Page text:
Sportsnet’s Elliotte Friedman mentioned on Thursday night that the Arizona Coyotes also had permission earlier this season to speak to Shattenkirk about a new contract but were unable to reach a deal. A similar situation unfolded in the offseason when the Edmonton Oilers also tried to acquire the veteran defenseman.
The Lightning would make a ton of sense as a trade partner for the Blues here because they have been in desperate need of another big-time defenseman to add to their blue line along with Victor Hedman and Anton Stralman. They also have several restricted free agents (and a pretty tight cap situation) to deal with this summer that could have been part of a return in a Shattenkirk trade.
If the reported contract terms are correct, it’s a pretty good sign that Shattenkirk thinks he can get a massive payday on the open market this summer as a free agent. And he is probably not wrong. Since the start of the 2011-12 season Shattenkirk has been one of the most productive defensemen in the NHL, currently sitting 10th among all blue-liners in points (241) and posting dominant possession numbers.
A $6 million per year cap hit would put him in the same salary range as Mike Green, Johnny Boychuk, and Erik Johnson.
He outperforms all of them.
Even though Shattenkirk is one of their top players, and the Blues seem on track to make the playoffs, the team still seems determined to move him before the deadline rather than risk losing him for nothing over the summer.
Another night, another hat trick, and another dominant offensive showing from the Chicago Blackhawks.
On Thursday night it was Patrick Kane becoming the second Blackhawks forward in as many games to record a hat trick — following the three goal (and five point) effort Jonathan Toews had on Tuesday night — to help lead the Blackhawks to a 6-3 blowout win over the Arizona Coyotes.
Along with Kane’s three goals, Toews picked up two more assists to continue his recent scoring surge that has seen him pick up 23 points in his past 15 games. Keep in mind he only had 21 points in the 37 games prior to that.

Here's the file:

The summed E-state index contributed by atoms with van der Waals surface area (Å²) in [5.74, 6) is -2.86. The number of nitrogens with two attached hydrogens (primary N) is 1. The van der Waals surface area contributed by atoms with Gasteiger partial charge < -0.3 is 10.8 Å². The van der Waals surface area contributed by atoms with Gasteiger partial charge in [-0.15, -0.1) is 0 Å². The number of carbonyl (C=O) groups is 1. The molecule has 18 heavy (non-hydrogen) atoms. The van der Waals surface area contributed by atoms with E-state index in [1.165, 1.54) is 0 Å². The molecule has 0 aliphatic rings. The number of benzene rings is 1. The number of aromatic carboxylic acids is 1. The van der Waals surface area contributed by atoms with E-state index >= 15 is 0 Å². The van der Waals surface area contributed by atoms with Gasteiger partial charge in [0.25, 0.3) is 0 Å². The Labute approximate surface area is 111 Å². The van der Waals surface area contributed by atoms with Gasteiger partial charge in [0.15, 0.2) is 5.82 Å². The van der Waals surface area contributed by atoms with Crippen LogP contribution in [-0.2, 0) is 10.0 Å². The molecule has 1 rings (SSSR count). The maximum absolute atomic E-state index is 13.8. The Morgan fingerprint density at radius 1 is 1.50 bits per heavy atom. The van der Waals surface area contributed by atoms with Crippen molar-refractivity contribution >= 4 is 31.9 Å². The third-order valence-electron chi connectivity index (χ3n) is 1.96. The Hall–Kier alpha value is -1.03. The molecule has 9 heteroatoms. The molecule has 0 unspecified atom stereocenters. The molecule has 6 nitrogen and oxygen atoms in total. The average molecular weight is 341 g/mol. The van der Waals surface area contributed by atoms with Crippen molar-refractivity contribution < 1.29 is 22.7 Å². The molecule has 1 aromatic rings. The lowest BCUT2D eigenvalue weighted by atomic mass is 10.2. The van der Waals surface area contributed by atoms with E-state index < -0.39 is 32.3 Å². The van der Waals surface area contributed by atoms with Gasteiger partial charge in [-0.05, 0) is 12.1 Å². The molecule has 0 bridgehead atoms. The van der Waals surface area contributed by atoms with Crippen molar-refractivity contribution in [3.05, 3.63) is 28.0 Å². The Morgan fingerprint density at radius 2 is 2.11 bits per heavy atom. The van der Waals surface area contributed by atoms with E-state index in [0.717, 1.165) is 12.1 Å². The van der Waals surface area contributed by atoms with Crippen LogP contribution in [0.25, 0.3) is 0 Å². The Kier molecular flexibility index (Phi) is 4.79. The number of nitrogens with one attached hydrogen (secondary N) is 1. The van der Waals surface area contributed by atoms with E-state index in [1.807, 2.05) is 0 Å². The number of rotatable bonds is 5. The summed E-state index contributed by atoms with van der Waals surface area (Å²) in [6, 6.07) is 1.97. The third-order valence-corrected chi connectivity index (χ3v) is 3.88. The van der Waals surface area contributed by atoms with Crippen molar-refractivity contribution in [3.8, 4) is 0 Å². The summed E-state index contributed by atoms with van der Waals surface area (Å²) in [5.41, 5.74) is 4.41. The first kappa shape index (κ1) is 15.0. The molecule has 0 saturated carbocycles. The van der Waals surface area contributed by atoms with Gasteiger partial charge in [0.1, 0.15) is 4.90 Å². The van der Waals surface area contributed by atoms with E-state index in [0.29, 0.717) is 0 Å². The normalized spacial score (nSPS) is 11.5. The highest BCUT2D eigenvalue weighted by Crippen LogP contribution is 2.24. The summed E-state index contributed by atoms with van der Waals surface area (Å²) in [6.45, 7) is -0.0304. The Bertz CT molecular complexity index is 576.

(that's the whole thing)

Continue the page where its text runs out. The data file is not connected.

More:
Even more than Toews is the fact the entire Blackhawks team is clicking right now offensively.
Their win on Thursday is their eighth in the past nine games and every one of those wins has been a display of total offensive dominance, scoring 40 goals during that stretch. That is more than four goals per game. Everybody is contributing to it at this point as seven players (Toews, Kane, Richard Panik, Artemi Panarin, Nick Schmaltz, Artem Anisimov and Duncan Keith) all have at least eight points during this run.
It’s a stretch that has helped the Blackhawks gain some ground on the Minnesota Wild in the Central Division race, as they now sit three points back of the top spot.
Just about the only bad news for the Blackhawks on Thursday night was defenseman Niklas Hjalmarsson leaving the game with what coach Joel Quenneville described as an upper body injury.
The Blackhawks knew he wasn’t 100 percent going into the game and dressed a seventh defenseman, Michal Rozsival, as a precaution in case Hjalmarsson could not finish. After skating just four shifts in the first period — a first period that saw the two teams combine for six goals — he exited the game and did not return. Rozsival ended up playing a pretty significant role in the game scoring his first goal of the season just two minutes into the second period for what ultimately prove to be the game-winner.